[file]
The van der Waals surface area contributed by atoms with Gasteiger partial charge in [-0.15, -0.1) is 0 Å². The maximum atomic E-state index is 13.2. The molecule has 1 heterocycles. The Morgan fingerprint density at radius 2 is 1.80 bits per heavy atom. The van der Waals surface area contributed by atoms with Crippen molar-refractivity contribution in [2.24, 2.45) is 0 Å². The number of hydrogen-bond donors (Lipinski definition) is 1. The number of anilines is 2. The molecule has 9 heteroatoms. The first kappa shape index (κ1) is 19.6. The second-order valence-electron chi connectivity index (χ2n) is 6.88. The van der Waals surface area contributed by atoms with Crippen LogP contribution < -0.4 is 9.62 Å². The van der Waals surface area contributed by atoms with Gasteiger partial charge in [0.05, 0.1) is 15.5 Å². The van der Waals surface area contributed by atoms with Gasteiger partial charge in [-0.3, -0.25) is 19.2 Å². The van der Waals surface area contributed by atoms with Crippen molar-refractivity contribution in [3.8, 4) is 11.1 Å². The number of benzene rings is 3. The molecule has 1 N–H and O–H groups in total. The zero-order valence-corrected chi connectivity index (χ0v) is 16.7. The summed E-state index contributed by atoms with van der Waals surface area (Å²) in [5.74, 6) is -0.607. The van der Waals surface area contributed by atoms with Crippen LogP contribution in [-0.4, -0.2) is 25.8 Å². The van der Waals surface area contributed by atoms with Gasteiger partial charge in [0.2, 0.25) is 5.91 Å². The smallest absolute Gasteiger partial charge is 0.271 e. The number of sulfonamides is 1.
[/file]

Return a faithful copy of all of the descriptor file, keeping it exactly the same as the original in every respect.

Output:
The van der Waals surface area contributed by atoms with Gasteiger partial charge in [-0.15, -0.1) is 0 Å². The maximum atomic E-state index is 13.2. The molecule has 1 heterocycles. The Morgan fingerprint density at radius 2 is 1.80 bits per heavy atom. The van der Waals surface area contributed by atoms with Crippen molar-refractivity contribution in [2.24, 2.45) is 0 Å². The number of hydrogen-bond donors (Lipinski definition) is 1. The number of anilines is 2. The molecule has 9 heteroatoms. The first kappa shape index (κ1) is 19.6. The second-order valence-electron chi connectivity index (χ2n) is 6.88. The van der Waals surface area contributed by atoms with Crippen LogP contribution < -0.4 is 9.62 Å². The van der Waals surface area contributed by atoms with Gasteiger partial charge in [0.05, 0.1) is 15.5 Å². The van der Waals surface area contributed by atoms with Gasteiger partial charge in [-0.3, -0.25) is 19.2 Å². The van der Waals surface area contributed by atoms with Crippen molar-refractivity contribution in [3.8, 4) is 11.1 Å². The number of benzene rings is 3. The molecule has 1 N–H and O–H groups in total. The zero-order valence-corrected chi connectivity index (χ0v) is 16.7. The summed E-state index contributed by atoms with van der Waals surface area (Å²) in [5.74, 6) is -0.607. The van der Waals surface area contributed by atoms with Crippen LogP contribution in [-0.4, -0.2) is 25.8 Å². The van der Waals surface area contributed by atoms with Gasteiger partial charge in [0.2, 0.25) is 5.91 Å². The smallest absolute Gasteiger partial charge is 0.271 e. The number of sulfonamides is 1.